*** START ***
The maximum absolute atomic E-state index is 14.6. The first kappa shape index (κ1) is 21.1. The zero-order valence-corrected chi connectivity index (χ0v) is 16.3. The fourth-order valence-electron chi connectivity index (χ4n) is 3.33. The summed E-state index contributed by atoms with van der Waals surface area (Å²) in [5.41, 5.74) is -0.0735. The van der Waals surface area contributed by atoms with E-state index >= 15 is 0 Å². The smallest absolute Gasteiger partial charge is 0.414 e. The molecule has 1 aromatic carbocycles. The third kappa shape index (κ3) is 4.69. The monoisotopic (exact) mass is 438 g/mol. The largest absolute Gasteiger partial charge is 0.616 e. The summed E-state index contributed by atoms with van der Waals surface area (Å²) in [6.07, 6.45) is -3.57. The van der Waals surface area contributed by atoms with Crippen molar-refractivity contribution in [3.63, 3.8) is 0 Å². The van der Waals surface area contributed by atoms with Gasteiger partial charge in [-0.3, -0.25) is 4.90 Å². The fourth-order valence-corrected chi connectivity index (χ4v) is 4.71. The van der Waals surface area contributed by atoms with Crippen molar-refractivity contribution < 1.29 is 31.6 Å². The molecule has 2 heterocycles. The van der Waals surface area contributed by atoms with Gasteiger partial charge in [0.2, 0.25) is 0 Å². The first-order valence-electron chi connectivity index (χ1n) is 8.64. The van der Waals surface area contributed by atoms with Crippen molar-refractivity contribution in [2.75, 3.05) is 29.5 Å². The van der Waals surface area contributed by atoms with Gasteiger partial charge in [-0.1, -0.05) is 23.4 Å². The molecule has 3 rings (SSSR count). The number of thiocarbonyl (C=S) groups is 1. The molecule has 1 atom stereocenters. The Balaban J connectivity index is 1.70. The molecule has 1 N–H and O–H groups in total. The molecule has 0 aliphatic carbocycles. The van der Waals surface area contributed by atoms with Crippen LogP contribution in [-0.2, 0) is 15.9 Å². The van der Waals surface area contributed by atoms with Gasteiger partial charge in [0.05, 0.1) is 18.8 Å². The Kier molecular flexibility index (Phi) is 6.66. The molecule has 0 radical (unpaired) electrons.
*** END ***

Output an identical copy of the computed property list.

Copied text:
The maximum absolute atomic E-state index is 14.6. The first kappa shape index (κ1) is 21.1. The zero-order valence-corrected chi connectivity index (χ0v) is 16.3. The fourth-order valence-electron chi connectivity index (χ4n) is 3.33. The summed E-state index contributed by atoms with van der Waals surface area (Å²) in [5.41, 5.74) is -0.0735. The van der Waals surface area contributed by atoms with E-state index >= 15 is 0 Å². The smallest absolute Gasteiger partial charge is 0.414 e. The molecule has 1 aromatic carbocycles. The third kappa shape index (κ3) is 4.69. The monoisotopic (exact) mass is 438 g/mol. The largest absolute Gasteiger partial charge is 0.616 e. The summed E-state index contributed by atoms with van der Waals surface area (Å²) in [6.07, 6.45) is -3.57. The van der Waals surface area contributed by atoms with Crippen molar-refractivity contribution in [3.63, 3.8) is 0 Å². The van der Waals surface area contributed by atoms with Gasteiger partial charge in [-0.3, -0.25) is 4.90 Å². The fourth-order valence-corrected chi connectivity index (χ4v) is 4.71. The van der Waals surface area contributed by atoms with Crippen molar-refractivity contribution < 1.29 is 31.6 Å². The molecule has 2 heterocycles. The van der Waals surface area contributed by atoms with Gasteiger partial charge in [0.2, 0.25) is 0 Å². The first-order valence-electron chi connectivity index (χ1n) is 8.64. The van der Waals surface area contributed by atoms with Crippen molar-refractivity contribution in [2.75, 3.05) is 29.5 Å². The van der Waals surface area contributed by atoms with Gasteiger partial charge in [-0.1, -0.05) is 23.4 Å². The molecule has 3 rings (SSSR count). The number of thiocarbonyl (C=S) groups is 1. The molecule has 1 atom stereocenters. The Balaban J connectivity index is 1.70. The molecule has 1 N–H and O–H groups in total. The molecule has 0 aliphatic carbocycles. The van der Waals surface area contributed by atoms with Crippen LogP contribution in [-0.2, 0) is 15.9 Å². The van der Waals surface area contributed by atoms with Gasteiger partial charge in [0.05, 0.1) is 18.8 Å². The Kier molecular flexibility index (Phi) is 6.66. The molecule has 0 radical (unpaired) electrons.